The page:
Is a pinched nerve causing my pain and stiff neck?


I found your lumbago website on the internet when I was looking to see if there is a connection between a pinched nerve, neck pain, and almost constant stiff neck and whiplash automobile injuries.

About three years ago I had a whiplash neck injury during a bad car accident when I was hit from behind by a drunk and was taken to the hospital by ambulance. I was examined and x-rayed and they said that I had no broken bones so the ER doctor gave me a prescription for pain pills and a neck brace.  He told me I would be as good as new in a few weeks.  Well, what he said was not true.  I have had neck and upper back pain and stiffness ever since the car wreck.  My neck kills me most of the time and turning my head around can be terribly painful.  Some nights I can’t sleep because of the neck pain and the tightness at the base of my skull.  When I get out of bed in the morning it takes a long time for me to be able to move my neck because it is like everything tightens up during the night.  What is the worst is the sharp pinching pain that I feel when I try to turn my head around even a little bit.

I did not go to see my own doctor even though the neck pain never went away because I thought it would eventually get better.  When the insurance company wanted to settle and pay my claim I did not ask for money for any future medical bills because I thought I was going to be OK like the doctor told me.  A few months ago I realized that the stiff neck and everything is getting worse so I called my car insurance company and they said I should have said something sooner about my neck pain and stiffness.  The agent said maybe my problem was from a pinched nerve due to arthritis because I am 55 years old.     

Do you think it is possible that my neck stiffness and neck pain never went away because I was really injured in that car accident even though the doctor said I was fine?

Thank you.  I appreciate any help you can offer and the good information on your site.

Marsha S. – Ohio


Greetings Marsha,

Your sad story is very familiar to me; I have heard in many hundreds of times before.  The ER doctor said one thing, but you heard something else.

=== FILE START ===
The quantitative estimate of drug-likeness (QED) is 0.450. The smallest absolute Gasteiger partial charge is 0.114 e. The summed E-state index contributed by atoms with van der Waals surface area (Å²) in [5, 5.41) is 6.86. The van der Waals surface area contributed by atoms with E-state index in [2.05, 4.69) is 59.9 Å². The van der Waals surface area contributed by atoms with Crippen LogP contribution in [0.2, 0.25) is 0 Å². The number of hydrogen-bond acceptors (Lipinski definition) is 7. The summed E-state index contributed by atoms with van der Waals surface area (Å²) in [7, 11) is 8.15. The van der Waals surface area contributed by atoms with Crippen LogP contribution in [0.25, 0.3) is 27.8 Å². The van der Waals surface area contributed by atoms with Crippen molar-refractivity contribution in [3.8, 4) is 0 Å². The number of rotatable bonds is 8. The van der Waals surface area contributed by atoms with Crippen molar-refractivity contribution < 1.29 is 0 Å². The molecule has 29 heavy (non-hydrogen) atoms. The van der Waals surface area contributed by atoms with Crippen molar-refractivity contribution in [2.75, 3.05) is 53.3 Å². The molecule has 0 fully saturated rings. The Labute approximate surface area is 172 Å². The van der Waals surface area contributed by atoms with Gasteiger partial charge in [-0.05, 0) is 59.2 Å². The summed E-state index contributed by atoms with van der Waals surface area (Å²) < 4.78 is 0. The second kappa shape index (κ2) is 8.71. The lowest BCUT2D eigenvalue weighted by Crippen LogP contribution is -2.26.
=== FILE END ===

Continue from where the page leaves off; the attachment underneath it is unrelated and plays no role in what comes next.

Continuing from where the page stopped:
First of all, I would have to admit I think it is indeed possible that your neck pain and stiffness and any advanced condition you might now have like a pinched nerve in your neck, could have started in that car accident you were in a few years ago.  Did I say that your neck pain definitely started because of the auto accident?  No. I said that it could have started from the auto accident, only that it is possible, because I have no way of knowing for sure.     

I think you got caught up in a common problem that occurs in these situations.  You believed the ER physician who was looking for fundamentally only two kinds of injury – immediate life threatening injury or results of trauma that requires immediate action – was doing more and saying more than you thought he was. 

In the ER setting when examining victims of an automobile crash the medical personnel are primarily concerned with major issues like broken bones, internal bleeding, and any potentially life threatening problem – and not a whole lot more than that. 

These ER physicians are a different breed of doctor who are accustomed to seeing massive bloody injuries from gun shots and limbs that are twisted and hanging on by a thread.  They have a different standard of care than your family doctor, and they have a different way of looking at things because of their ER experience.  They assess a patient on their immediate condition and their immediate need because they think in terms of what must be done immediately.  It is almost as though their training and experience makes them think that if you are not near death you are doing pretty well.